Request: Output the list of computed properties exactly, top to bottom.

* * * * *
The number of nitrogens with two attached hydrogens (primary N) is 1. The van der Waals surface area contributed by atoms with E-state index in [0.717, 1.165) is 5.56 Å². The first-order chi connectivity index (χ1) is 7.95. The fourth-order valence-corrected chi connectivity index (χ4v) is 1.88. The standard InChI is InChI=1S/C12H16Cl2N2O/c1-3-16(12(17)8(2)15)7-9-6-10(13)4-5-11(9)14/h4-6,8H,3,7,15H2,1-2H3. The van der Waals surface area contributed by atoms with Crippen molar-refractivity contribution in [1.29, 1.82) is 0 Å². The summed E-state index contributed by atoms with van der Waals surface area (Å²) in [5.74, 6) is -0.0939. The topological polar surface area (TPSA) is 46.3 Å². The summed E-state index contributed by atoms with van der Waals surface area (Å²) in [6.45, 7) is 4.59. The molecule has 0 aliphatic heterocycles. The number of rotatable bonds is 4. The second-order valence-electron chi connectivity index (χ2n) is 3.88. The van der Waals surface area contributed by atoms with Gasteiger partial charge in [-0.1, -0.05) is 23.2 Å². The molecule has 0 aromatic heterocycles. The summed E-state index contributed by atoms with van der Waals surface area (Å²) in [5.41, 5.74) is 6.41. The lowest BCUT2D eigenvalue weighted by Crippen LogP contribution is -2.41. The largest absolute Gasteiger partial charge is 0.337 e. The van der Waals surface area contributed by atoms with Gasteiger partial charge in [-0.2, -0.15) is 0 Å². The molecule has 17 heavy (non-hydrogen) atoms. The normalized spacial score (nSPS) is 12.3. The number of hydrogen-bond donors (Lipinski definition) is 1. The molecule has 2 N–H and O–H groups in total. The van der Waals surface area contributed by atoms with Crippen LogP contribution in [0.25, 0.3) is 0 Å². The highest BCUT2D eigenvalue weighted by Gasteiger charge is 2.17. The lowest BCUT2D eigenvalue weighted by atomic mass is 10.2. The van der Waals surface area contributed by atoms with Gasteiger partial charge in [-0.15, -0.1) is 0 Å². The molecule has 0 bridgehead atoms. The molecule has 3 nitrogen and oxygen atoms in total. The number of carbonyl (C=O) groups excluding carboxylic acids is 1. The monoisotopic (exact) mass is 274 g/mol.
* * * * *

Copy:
The number of nitrogens with two attached hydrogens (primary N) is 1. The van der Waals surface area contributed by atoms with E-state index in [0.717, 1.165) is 5.56 Å². The first-order chi connectivity index (χ1) is 7.95. The fourth-order valence-corrected chi connectivity index (χ4v) is 1.88. The standard InChI is InChI=1S/C12H16Cl2N2O/c1-3-16(12(17)8(2)15)7-9-6-10(13)4-5-11(9)14/h4-6,8H,3,7,15H2,1-2H3. The van der Waals surface area contributed by atoms with Crippen molar-refractivity contribution in [1.29, 1.82) is 0 Å². The summed E-state index contributed by atoms with van der Waals surface area (Å²) in [5.74, 6) is -0.0939. The topological polar surface area (TPSA) is 46.3 Å². The summed E-state index contributed by atoms with van der Waals surface area (Å²) in [6.45, 7) is 4.59. The molecule has 0 aliphatic heterocycles. The number of rotatable bonds is 4. The second-order valence-electron chi connectivity index (χ2n) is 3.88. The van der Waals surface area contributed by atoms with Gasteiger partial charge in [-0.1, -0.05) is 23.2 Å². The molecule has 0 aromatic heterocycles. The summed E-state index contributed by atoms with van der Waals surface area (Å²) in [5.41, 5.74) is 6.41. The lowest BCUT2D eigenvalue weighted by Crippen LogP contribution is -2.41. The largest absolute Gasteiger partial charge is 0.337 e. The van der Waals surface area contributed by atoms with Gasteiger partial charge in [-0.2, -0.15) is 0 Å². The molecule has 17 heavy (non-hydrogen) atoms. The normalized spacial score (nSPS) is 12.3. The number of hydrogen-bond donors (Lipinski definition) is 1. The molecule has 2 N–H and O–H groups in total. The van der Waals surface area contributed by atoms with Crippen LogP contribution in [0.25, 0.3) is 0 Å². The highest BCUT2D eigenvalue weighted by Gasteiger charge is 2.17. The lowest BCUT2D eigenvalue weighted by atomic mass is 10.2. The van der Waals surface area contributed by atoms with Gasteiger partial charge in [-0.15, -0.1) is 0 Å². The molecule has 0 bridgehead atoms. The molecule has 3 nitrogen and oxygen atoms in total. The number of carbonyl (C=O) groups excluding carboxylic acids is 1. The monoisotopic (exact) mass is 274 g/mol.